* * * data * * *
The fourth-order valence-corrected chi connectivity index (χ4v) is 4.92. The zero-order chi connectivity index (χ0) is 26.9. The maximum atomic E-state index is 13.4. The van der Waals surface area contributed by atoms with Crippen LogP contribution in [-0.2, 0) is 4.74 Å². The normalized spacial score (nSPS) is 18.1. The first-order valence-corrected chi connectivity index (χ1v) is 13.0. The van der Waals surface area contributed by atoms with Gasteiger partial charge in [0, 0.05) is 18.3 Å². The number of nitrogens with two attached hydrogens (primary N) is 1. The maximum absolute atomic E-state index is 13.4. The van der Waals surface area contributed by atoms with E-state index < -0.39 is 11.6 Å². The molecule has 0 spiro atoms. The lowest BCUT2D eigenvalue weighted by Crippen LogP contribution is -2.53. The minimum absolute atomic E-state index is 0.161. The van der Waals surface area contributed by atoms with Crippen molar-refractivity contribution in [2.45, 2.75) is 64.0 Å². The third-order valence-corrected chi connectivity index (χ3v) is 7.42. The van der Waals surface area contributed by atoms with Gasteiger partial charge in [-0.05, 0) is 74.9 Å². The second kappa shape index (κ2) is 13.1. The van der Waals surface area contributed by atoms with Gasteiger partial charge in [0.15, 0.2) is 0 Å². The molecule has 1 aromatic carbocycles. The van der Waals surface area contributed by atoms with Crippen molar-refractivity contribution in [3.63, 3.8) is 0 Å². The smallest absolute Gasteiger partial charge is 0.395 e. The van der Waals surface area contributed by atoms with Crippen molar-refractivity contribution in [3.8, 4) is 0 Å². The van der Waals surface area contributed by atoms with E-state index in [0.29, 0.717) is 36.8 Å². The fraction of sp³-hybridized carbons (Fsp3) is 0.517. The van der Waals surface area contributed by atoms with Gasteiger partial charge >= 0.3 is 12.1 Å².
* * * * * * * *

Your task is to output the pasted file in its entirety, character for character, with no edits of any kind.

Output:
The fourth-order valence-corrected chi connectivity index (χ4v) is 4.92. The zero-order chi connectivity index (χ0) is 26.9. The maximum atomic E-state index is 13.4. The van der Waals surface area contributed by atoms with Crippen LogP contribution in [-0.2, 0) is 4.74 Å². The normalized spacial score (nSPS) is 18.1. The first-order valence-corrected chi connectivity index (χ1v) is 13.0. The van der Waals surface area contributed by atoms with Gasteiger partial charge in [0, 0.05) is 18.3 Å². The number of nitrogens with two attached hydrogens (primary N) is 1. The maximum absolute atomic E-state index is 13.4. The van der Waals surface area contributed by atoms with E-state index < -0.39 is 11.6 Å². The molecule has 0 spiro atoms. The lowest BCUT2D eigenvalue weighted by Crippen LogP contribution is -2.53. The minimum absolute atomic E-state index is 0.161. The van der Waals surface area contributed by atoms with Crippen molar-refractivity contribution in [2.45, 2.75) is 64.0 Å². The third-order valence-corrected chi connectivity index (χ3v) is 7.42. The van der Waals surface area contributed by atoms with Gasteiger partial charge in [-0.05, 0) is 74.9 Å². The second kappa shape index (κ2) is 13.1. The van der Waals surface area contributed by atoms with Gasteiger partial charge in [0.15, 0.2) is 0 Å². The molecule has 1 aromatic carbocycles. The van der Waals surface area contributed by atoms with Crippen molar-refractivity contribution in [3.63, 3.8) is 0 Å². The smallest absolute Gasteiger partial charge is 0.395 e. The van der Waals surface area contributed by atoms with Crippen molar-refractivity contribution in [3.8, 4) is 0 Å². The van der Waals surface area contributed by atoms with E-state index in [0.29, 0.717) is 36.8 Å². The fraction of sp³-hybridized carbons (Fsp3) is 0.517. The van der Waals surface area contributed by atoms with Gasteiger partial charge >= 0.3 is 12.1 Å².